Harry Potter’s friend, Ron Weasley, is probably in good company when he admits he hates spiders. But how much of spiders’ negative notoriety is really just a bad rap?
In truth, spiders are not intentionally harmful to humans. Most spider bites occur when humans accidentally trap or brush up against a spider and receive a defensive bite. On rare occasions, spiders may have a serious lapse in judgment and bite a human finger (or other body part) mistaking it for a caterpillar or other such prey. Even then, most spiders are too small and not capable of breaking the skin with their fangs, or their venom too weak to be dangerous to humans. Simply put — most spider bites are accidental, harmless and require no specific treatment.
Still, that is not enough to stop spiders from having a bad reputation. It is common for any unexplained skin irritation to be called a "spider bite." In fact, most skin lesions and symptoms that are attributed to spiders are rarely actually due to a spider bite. Research has shown that 80 percent of presumed spider bites are actually bites from other insects, or due to skin infections such as MRSA (a resistant staph infection).
Yet, occasionally, a spider’s bites will cause real harm. Spider bites may cause injury by three mechanisms. First, especially with larger spiders, the bite itself may be painful and cause injury. However, far more concerning is the spider's venom, which can include necrotic agents or neurotoxins. Spider bites rarely transmit infectious diseases.
Most spider bites are less painful than a bee sting. Pain from non-venomous spider bites typically lasts for five to 60 minutes while pain from venomous spider bites frequently lasts for longer than 24 hours. The rate of a bacterial infection due to a spider bite is low (less than one percent).
The two spiders of greatest concern in the United States are the brown recluse and the black widow spiders, most commonly found in southern states. Both species prefer warm climates and dark, dry places. Typically, these are timid, non-aggressive spiders, often found in dry, littered, undisturbed areas such as closets, woodpiles and under sinks.
Black Widow Spiders
Black widow spiders can be found throughout North America, but are most common in the southern and western areas of the United States. Male widows, like most spider species, are much smaller and generally less dangerous than the females. Widows tend to be non-aggressive, but will bite if the web is disturbed and the spider feels threatened. The more dangerous female is a dark colored spider and with a red hourglass marking on its belly. The bite feels like a pinprick, and at first may go unnoticed or seem rather minor. Early on there may be slight swelling and faint red marks. Within a few hours, though, intense pain and stiffness begin. Other signs and symptoms include: chills, fever, muscle cramps, and gastrointestinal symptoms such as nausea, vomiting and severe abdominal pain. Typically, black widow bites are less common, but more severe than brown recluse bites. That said, no one in the United States has died from a black widow spider bite in more than 10 years.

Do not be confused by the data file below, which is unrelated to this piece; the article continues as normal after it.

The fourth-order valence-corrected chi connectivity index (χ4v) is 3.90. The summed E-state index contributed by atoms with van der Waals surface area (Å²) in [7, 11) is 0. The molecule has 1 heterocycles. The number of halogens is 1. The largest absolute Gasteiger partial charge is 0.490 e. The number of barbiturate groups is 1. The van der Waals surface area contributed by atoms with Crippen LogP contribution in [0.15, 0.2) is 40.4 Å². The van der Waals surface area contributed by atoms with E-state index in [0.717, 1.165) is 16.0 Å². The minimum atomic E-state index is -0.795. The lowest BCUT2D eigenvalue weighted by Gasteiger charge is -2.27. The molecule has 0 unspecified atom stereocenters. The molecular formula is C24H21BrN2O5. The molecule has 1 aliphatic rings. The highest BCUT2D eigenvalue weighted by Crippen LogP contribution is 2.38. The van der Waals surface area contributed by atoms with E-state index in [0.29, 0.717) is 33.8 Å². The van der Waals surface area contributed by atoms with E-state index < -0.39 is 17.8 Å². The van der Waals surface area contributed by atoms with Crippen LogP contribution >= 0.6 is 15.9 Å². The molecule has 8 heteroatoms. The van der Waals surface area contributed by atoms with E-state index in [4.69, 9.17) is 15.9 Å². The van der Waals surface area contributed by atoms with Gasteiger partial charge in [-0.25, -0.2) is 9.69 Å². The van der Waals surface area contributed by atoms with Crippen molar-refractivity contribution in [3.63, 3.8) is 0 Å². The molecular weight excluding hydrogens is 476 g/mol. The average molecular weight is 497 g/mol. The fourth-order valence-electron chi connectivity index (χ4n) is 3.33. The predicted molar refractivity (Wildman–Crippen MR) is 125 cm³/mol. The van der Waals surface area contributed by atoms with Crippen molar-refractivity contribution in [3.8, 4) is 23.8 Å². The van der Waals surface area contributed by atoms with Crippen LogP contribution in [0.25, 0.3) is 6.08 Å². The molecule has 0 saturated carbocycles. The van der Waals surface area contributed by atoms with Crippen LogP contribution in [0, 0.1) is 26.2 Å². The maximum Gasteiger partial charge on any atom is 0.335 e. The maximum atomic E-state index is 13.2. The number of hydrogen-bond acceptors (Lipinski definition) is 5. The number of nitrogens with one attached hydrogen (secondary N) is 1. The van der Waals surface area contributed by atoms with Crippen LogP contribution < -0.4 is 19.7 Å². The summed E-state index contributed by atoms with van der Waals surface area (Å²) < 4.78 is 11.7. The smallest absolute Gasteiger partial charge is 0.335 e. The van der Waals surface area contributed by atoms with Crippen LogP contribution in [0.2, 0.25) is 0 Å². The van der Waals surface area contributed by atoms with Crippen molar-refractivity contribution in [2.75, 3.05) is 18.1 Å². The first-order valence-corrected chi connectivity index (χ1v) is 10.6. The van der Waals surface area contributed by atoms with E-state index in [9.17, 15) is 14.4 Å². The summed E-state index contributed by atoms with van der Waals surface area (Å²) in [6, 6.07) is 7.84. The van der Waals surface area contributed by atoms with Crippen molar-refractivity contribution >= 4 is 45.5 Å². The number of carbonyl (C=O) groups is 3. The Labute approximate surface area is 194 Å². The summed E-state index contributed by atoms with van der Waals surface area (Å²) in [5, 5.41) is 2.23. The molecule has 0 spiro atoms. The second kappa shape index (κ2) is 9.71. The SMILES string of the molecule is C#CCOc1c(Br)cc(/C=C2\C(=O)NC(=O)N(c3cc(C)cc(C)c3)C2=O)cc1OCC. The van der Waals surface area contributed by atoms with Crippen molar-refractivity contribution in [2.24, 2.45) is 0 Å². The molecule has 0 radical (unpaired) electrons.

Brown Recluse Spiders
The brown recluse spider, also known as the violin spider, is most commonly found in the south-central, mid-western and southern states of the United States. Most encounters with this spider occur from moving boxes or rooting about in closets, attics, garages or under beds where they may have nested. These spiders are brown in color with a characteristic dark violin-shaped (or fiddle-shaped) marking on its head. Whereas most spiders have eight eyes, brown recluses have six equal-sized eyes. The bite produces a mild stinging, followed by local redness and intense pain within eight hours. A fluid-filled blister forms at the site and then sloughs off to leave a deep, enlarging ulcer. Systemic (or generalized) reactions from a brown recluse spider bite vary from a mild fever and rash to nausea and listlessness. Generally, brown recluse spider bites are reported much more frequently than black widow bites, but while the brown recluse bite may cause very significant local skin reactions, it is much more unusual for these bites to cause generalized symptoms. Unfortunately, brown recluses are almost communal and can be sometimes be found in great numbers.